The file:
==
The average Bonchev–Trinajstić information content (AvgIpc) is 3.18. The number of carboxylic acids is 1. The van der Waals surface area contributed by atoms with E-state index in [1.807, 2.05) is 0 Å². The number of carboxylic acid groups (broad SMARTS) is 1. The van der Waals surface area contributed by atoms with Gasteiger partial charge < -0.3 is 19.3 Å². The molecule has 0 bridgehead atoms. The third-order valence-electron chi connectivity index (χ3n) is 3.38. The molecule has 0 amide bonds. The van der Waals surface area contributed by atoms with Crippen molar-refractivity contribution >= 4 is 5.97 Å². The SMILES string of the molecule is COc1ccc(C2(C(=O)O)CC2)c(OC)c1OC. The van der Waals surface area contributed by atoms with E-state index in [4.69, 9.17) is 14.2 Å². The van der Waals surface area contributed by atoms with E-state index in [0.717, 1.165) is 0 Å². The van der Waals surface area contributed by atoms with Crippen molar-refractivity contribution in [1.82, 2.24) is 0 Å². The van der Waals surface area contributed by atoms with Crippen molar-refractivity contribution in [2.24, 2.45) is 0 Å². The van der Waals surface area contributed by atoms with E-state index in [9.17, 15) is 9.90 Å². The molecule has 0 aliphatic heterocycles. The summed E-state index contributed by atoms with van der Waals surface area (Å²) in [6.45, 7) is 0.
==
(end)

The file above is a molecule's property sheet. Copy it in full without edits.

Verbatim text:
The average Bonchev–Trinajstić information content (AvgIpc) is 3.18. The number of carboxylic acids is 1. The van der Waals surface area contributed by atoms with E-state index in [1.807, 2.05) is 0 Å². The number of carboxylic acid groups (broad SMARTS) is 1. The van der Waals surface area contributed by atoms with Gasteiger partial charge < -0.3 is 19.3 Å². The molecule has 0 bridgehead atoms. The third-order valence-electron chi connectivity index (χ3n) is 3.38. The molecule has 0 amide bonds. The van der Waals surface area contributed by atoms with Crippen molar-refractivity contribution >= 4 is 5.97 Å². The SMILES string of the molecule is COc1ccc(C2(C(=O)O)CC2)c(OC)c1OC. The van der Waals surface area contributed by atoms with E-state index in [4.69, 9.17) is 14.2 Å². The van der Waals surface area contributed by atoms with E-state index in [0.717, 1.165) is 0 Å². The van der Waals surface area contributed by atoms with Crippen molar-refractivity contribution in [1.82, 2.24) is 0 Å². The van der Waals surface area contributed by atoms with Crippen molar-refractivity contribution in [2.24, 2.45) is 0 Å². The van der Waals surface area contributed by atoms with E-state index in [9.17, 15) is 9.90 Å². The molecule has 0 aliphatic heterocycles. The summed E-state index contributed by atoms with van der Waals surface area (Å²) in [6.45, 7) is 0.